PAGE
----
Brexit has been likened to a spouse calling an end to a marriage desiring to take up with an old flame regardless of the consequences. However, the old flame has long since gone.

A divorce is not just about bringing an end to a relationship. Arrangements for children and distribution of assets need to be addressed. One of the most important principles in family law is the welfare of the children – to look after those who are vulnerable and most at risk. Also, resolution is not always achieved through acrimonious action. A collaborative practice or mediation can go a long way to alleviate the pain and expense of the breakdown of relationship. Britain, if it does continue with its threatened exit, and the EU will do well to employ some of these practices as a way to move forward and limit the damage.

The burning question now, of course, is will the British Government take steps to leave the EU? David Cameron will not. It is unlikely that his successor will. Maybe there will be no Brexit and it was, in the end, a futile exercise with disastrous consequence and no winners.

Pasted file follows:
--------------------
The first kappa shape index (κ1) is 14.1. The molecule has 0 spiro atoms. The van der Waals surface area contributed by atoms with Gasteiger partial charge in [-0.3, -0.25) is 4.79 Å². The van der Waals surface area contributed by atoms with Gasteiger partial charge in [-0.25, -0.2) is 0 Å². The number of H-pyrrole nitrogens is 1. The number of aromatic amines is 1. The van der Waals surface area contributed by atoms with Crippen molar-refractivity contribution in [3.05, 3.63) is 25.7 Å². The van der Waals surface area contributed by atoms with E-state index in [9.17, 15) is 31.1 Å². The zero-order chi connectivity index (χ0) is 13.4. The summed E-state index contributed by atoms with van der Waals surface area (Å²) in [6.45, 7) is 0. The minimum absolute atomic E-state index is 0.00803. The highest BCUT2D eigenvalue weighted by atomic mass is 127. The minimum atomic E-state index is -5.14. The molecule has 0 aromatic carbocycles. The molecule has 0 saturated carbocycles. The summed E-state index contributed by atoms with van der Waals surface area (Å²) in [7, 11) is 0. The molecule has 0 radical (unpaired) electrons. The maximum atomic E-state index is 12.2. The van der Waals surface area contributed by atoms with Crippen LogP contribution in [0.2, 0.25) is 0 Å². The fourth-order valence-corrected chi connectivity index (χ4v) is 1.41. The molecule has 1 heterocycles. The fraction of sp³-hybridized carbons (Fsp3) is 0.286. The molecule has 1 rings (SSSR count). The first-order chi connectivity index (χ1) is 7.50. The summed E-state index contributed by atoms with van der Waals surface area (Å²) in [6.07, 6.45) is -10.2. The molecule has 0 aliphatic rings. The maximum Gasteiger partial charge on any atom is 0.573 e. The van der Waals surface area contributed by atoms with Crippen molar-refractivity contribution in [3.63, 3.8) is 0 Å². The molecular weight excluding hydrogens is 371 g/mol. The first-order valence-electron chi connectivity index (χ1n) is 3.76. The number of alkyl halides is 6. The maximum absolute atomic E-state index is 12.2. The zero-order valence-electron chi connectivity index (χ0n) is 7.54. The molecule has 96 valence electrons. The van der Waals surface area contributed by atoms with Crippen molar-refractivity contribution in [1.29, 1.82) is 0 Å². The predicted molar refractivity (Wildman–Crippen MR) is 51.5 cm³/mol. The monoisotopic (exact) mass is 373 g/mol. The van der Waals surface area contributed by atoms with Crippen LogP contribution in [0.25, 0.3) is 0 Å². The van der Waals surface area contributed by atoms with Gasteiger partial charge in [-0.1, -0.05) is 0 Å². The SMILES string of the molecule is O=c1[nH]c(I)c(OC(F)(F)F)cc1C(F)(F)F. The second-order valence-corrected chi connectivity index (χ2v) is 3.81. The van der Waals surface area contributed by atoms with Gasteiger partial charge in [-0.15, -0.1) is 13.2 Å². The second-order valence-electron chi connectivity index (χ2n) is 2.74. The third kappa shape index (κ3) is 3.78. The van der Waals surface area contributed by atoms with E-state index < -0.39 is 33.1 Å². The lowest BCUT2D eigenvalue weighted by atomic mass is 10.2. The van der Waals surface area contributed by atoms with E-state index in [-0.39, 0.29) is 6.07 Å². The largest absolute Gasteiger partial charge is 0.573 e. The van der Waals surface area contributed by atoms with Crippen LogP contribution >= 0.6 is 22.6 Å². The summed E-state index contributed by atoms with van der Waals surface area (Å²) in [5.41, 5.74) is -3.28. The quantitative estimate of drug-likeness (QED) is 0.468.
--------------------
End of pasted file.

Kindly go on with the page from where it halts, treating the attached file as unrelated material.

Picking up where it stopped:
On the whole, Britain is better off in the EU than outside. Even if it activates Article 50 of the Lisbon Treaty, it will take two years to leave and 25 years to reap any potential rewards from Brexit. Is it worth the trouble? Has it been? A huge storm in a tea cup has been created at the insistence of the far right and nobody is happy. The problem is that the disaster is not confined to Britain but has spilled out into Europe and other parts of the world – just read the business news. Maybe the economic world as we know it will be permanently affected. Recession in the UK is predicted to ripple out beyond its borders.

Hong Kong, in contrast, currently appears stable and secure. The sun continues to shine and it is business as usual for us.